Iran Nuclear Deal: What Merkel Fears Might Happen if Trump Walks Away

Donald Trump's only friend among the leaders in Western Europe, French President Emmanuel Macron, left Washington, D.C., Thursday, apparently having failed to persuade Trump to remain in the Iran nuclear deal. The subject had dominated most of the French president's state visit, but Macron said before he left that he suspected Trump would pull out of the agreement, despite his own efforts to keep the U.S. from walking away by offering an amended deal. Administration officials cautioned that nothing is yet finalized. "We're not there yet," said Brian Hook, the State Department negotiator on Iran with the European allies.

Decision day is May 12—the artificial deadline Trump set for himself and the allied countries (France, Germany and the U.K.) that are party to the agreement along with two non-allies, China and Russia. His charge to them had been to toughen key aspects of the deal including the so-called "sunset clauses" which, critics say, put Tehran on an internationally sanctioned glide path to nukes in about 10 years. Failing that, the U.S. would walk away from the deal which, during the campaign, Trump repeatedly called "the worst ever."

As Macron left, another supporter of the deal, German Chancellor Angela Merkel, arrived in Washington for her turn to try to persuade Trump not to blow up the deal. She is likely to fail. Trump and Macron love to play up their bromance, with lengthy handshakes and kisses on the cheek. Merkel, by contrast, loathes Trump—and the feeling is entirely mutual.

Trump Macron
French President Emmanuel Macron clasps hands with U.S. President Donald Trump at the White House, April 24. Trump and Macron love to play up their bromance. REUTERS/Jonathan Ernst

Trump's decision to revisit the deal—and to pressure the allies to help fix it—has had some effect. Macron came to Washington touting his intention to broaden the deal by including Iran's ballistic missile program, which continues apace, and which the original Iran deal didn't touch; to seek a tougher inspections regime for suspected Iranian nuclear sites; and he was also willing to join with the U.S. to push back harder against Iran's support of Syrian President Bashar al-Assad, as well its backing of rebels waging a civil war in Yemen. Hook, the U.S. State Department official, had been in Brussels negotiating with his three European partners and said they had made progress on all three issues.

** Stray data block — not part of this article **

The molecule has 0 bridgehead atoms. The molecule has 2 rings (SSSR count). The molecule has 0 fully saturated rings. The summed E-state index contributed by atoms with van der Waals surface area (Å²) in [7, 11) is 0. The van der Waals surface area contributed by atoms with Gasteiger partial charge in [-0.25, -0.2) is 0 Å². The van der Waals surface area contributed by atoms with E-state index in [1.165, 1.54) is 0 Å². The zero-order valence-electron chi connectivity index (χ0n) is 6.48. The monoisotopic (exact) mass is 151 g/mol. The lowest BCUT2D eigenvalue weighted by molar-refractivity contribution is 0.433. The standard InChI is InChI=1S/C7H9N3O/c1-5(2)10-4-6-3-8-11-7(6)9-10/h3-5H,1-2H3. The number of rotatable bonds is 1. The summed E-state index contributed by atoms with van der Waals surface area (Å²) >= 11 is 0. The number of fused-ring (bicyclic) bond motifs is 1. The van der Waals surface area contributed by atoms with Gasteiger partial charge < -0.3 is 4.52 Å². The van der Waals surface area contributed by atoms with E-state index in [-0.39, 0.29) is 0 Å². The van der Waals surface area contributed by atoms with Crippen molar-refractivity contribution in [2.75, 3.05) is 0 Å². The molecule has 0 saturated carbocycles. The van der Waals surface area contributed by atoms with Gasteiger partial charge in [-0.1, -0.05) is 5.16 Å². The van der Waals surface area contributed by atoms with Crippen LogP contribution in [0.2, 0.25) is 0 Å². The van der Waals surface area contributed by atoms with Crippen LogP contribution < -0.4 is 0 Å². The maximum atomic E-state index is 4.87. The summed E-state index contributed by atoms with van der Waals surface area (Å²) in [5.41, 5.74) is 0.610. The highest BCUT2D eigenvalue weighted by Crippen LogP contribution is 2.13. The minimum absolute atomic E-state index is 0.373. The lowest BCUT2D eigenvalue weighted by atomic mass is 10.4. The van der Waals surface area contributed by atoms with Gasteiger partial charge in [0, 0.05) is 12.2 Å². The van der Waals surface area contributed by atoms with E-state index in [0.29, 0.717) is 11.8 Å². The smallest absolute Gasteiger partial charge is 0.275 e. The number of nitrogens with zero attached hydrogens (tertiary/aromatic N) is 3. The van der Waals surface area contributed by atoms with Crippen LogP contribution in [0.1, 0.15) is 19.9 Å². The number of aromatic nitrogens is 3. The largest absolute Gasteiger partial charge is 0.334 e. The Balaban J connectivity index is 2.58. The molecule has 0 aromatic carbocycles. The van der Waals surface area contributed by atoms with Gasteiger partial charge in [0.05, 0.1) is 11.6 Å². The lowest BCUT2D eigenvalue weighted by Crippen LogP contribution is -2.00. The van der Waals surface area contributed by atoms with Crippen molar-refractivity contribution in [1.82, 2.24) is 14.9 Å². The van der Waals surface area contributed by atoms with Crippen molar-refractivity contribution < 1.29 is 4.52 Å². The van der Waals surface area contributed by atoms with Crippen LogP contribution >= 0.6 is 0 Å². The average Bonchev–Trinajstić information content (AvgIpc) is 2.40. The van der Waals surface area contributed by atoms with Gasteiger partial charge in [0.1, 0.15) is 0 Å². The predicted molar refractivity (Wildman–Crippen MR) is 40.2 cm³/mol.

But for Trump, by all accounts, that was not sufficient. The issue he is most concerned with, his aides have said, is the so-called sunset clauses, which allow restrictions negotiated by Team Obama on Iran's nuclear activity to phase out over time. This, from the beginning, has been Israel's major concern as well.

Merkel and her fellow European leaders are unwilling to revisit the deal, saying that any push to renegotiate those clauses will prompt Tehran to walk away entirely—and then sprint toward a bomb. European negotiators have proposed supplementing the sunset clauses with more specific descriptions of the civilian nuclear program (which the agreement allows Iran to pursue), as well as heavy new economic sanctions if the International Atomic Energy Agency believes Tehran is deviating from a civilian course. Diplomatic sources have said Germany is resisting even that, so it is not clear Trump will get anywhere with Merkel on the issue during their meeting in Washington.